Leprosy or Hansen’s disease is a chronic infectious disease involving primarily the peripheral nervous system, skin, eyes, and mucous membranes. It is endemic in many countries in Asia, Africa, the Pacific Islands, Latin America, southern Europe, and the Middle East. There are endemic areas of infection in the United States as well, particularly in Gulf coast states and California. The major sequelae of leprosy are physical deformities involving the extremities, face, and eyes due primarily to damage to the sensory nerves from infection by organisms of the Mycobacterium leprae-complex (M. leprae and M. lepromatosis), and the immune reaction to those pathogens. The resultant deformities often lead to stigmatization that continues after the infection becomes inactive and the patient is not infectious.
Since several effective antileprosy drugs are now available, new cases of leprosy can be treated effectively and rendered noninfectious. Leprosy should not pose a significant public health problem once treatment is instituted. In fact, despite the recognized importation of 100–320 cases annually in the United States for the last few decades, the development of clinical leprosy among the contacts of these imported cases has not been documented.1
Leprosy is caused by M. leprae and its close relative, M. lepromatosis. These are weakly acid-fast bacteria that can be demonstrated in tissues using a modified acid-fast stain, the Fite-Faraco stain. M. leprae was originally identified in 1873 by Gerhard Henrik Armauer Hansen, and M. lepromatosis was recognized by DNA sequencing in 2008.2 These organisms have not yet been successfully cultivated in vitro.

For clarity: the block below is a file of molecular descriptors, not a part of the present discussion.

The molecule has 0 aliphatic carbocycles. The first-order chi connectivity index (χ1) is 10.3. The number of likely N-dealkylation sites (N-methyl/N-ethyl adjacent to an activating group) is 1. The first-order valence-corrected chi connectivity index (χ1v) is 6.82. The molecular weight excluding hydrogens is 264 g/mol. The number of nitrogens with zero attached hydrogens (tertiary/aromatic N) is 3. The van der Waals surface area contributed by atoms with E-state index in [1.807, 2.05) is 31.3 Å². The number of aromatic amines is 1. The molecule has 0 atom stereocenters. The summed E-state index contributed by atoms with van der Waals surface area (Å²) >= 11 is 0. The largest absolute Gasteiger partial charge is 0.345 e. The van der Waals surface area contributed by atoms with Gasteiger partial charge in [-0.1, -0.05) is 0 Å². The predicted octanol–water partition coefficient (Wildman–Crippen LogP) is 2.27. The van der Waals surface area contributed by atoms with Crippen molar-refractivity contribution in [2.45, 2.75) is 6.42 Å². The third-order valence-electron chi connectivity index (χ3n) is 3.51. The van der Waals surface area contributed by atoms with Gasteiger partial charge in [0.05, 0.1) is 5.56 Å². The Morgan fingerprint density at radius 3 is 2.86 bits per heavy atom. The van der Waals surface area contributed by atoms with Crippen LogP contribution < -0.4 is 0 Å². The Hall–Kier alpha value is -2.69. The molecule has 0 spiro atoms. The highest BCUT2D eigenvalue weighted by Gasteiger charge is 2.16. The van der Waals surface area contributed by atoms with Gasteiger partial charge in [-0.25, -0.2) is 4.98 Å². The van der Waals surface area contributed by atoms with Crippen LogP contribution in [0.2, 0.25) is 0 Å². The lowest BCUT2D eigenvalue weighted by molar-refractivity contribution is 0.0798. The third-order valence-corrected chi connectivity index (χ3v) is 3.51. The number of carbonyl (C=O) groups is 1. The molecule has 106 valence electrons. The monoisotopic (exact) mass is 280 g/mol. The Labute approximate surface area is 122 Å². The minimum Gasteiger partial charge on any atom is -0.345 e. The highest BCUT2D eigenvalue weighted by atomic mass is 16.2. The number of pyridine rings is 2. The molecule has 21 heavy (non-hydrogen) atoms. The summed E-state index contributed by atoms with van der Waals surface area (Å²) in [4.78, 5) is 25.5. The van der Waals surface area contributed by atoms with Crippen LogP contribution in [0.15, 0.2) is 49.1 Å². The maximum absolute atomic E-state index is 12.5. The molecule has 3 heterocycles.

M. leprae has one of the slowest replication cycles of any known bacteria: it divides only every 10–12 days during the log phase of growth, as determined from studies in mouse footpads. The organism replicates in mouse footpads,3 in thymectomized mice or rats, nude mice, severe combined immunodeficient mice, the nine-banded armadillo, and in several nonhuman primate species.4 Naturally occurring leprosy infections have been documented in nine-banded armadillos (Dasypus novemcinctus),5 chimpanzees, and sooty mangabeys.6 M. lepromatosis has recently been found in red squirrels in the United Kingdom.7–9 The complete genome sequences of M. leprae and M. lepromatosis have been reported, and they are very similar.10 The M. leprae genome contains 3.3 million base pairs compared to 4.4 million base pairs in the M. tuberculosis genome. However, in contrast with the M. tuberculosis genome, less than half of the M. leprae genome encodes functional genes, but pseudogenes with intact counterparts of M. tuberculosis are common. Gene deletion and decay eliminated many important metabolic activities, including part of the oxidative and most of the microaerophilic and anaerobic respiratory chains and numerous catabolic systems and regulatory circuits in M. leprae. The reductive evolution indicated by the M. leprae genome’s structure explains its slow growth and limited metabolic capability.11